Charity calls for Government to improve bereavement benefit

Categories: Care and Policy.

Palliative and bereavement support charity Sue Ryder is calling on the Government to better support people who have been bereaved, as many are missing out on vital benefits and face falling into debt to pay for basic funeral packages.

The national charity has made a submission to the Work and Pensions Select Committee Inquiry looking into Bereavement Support Payment. After consulting with its online bereavement community and family support service, Sue Ryder is urging the Committee to:

  • Extend the eligibility for Bereavement Support Payment to include unmarried couples, in addition to married or civil partners.
  • Extend the deadline within which people must apply for the benefit from three months to two years, or find a way to ensure it is paid automatically without having to apply. A bereaved person is likely to still be coming to terms with their loss in the first three months and applying for benefits during that period can often feel like a task too high.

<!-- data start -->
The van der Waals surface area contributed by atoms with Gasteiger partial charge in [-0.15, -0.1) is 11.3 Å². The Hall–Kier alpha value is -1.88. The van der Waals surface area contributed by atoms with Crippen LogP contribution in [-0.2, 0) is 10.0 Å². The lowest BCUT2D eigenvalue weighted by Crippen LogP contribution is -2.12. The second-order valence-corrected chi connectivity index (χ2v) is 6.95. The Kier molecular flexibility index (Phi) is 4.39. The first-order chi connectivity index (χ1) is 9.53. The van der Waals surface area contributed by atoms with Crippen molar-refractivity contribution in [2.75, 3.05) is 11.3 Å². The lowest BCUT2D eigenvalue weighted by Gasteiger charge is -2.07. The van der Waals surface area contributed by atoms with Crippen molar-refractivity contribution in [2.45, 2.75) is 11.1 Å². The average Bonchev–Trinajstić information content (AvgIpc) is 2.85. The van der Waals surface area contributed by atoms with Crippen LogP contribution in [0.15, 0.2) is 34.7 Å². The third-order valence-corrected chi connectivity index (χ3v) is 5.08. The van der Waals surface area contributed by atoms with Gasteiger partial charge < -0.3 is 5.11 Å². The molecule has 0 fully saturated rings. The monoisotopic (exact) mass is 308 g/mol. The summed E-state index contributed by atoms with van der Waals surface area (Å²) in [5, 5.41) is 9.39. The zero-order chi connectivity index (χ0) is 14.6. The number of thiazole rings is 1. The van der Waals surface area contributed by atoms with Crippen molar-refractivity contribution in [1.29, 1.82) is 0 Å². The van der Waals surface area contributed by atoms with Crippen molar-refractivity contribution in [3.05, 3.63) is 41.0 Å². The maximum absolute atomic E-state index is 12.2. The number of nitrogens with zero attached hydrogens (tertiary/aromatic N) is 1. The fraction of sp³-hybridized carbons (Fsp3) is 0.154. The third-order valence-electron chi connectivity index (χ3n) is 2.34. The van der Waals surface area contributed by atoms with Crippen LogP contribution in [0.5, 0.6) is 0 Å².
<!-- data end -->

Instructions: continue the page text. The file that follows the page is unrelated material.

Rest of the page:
•  The 18 month period for payments should be extended or be made more flexible to allow for individual circumstances.  This could be particularly supportive for those with dependent children or older adults.
  • Create a simple, easy to navigate hub offering advice on all of the practical aspects of handling a death, including benefits and financial assistance.

 Heidi Travis, CEO at Sue Ryder, commented:

 “We can and must do better at supporting those coping with bereavement. The inflexibility of access, eligibility and duration of financial assistance from the Bereavement Support Payment is acting as a barrier to receiving support at what can for many be, the most difficult time of their lives.

 “Bereavement can affect people in many different ways; feelings of shock, overwhelming sadness, guilt or anger are completely normal. When grieving, worrying about financial matters can be unbearable, so we must do all that we can to support people.”

  For more information visit Sue Ryder

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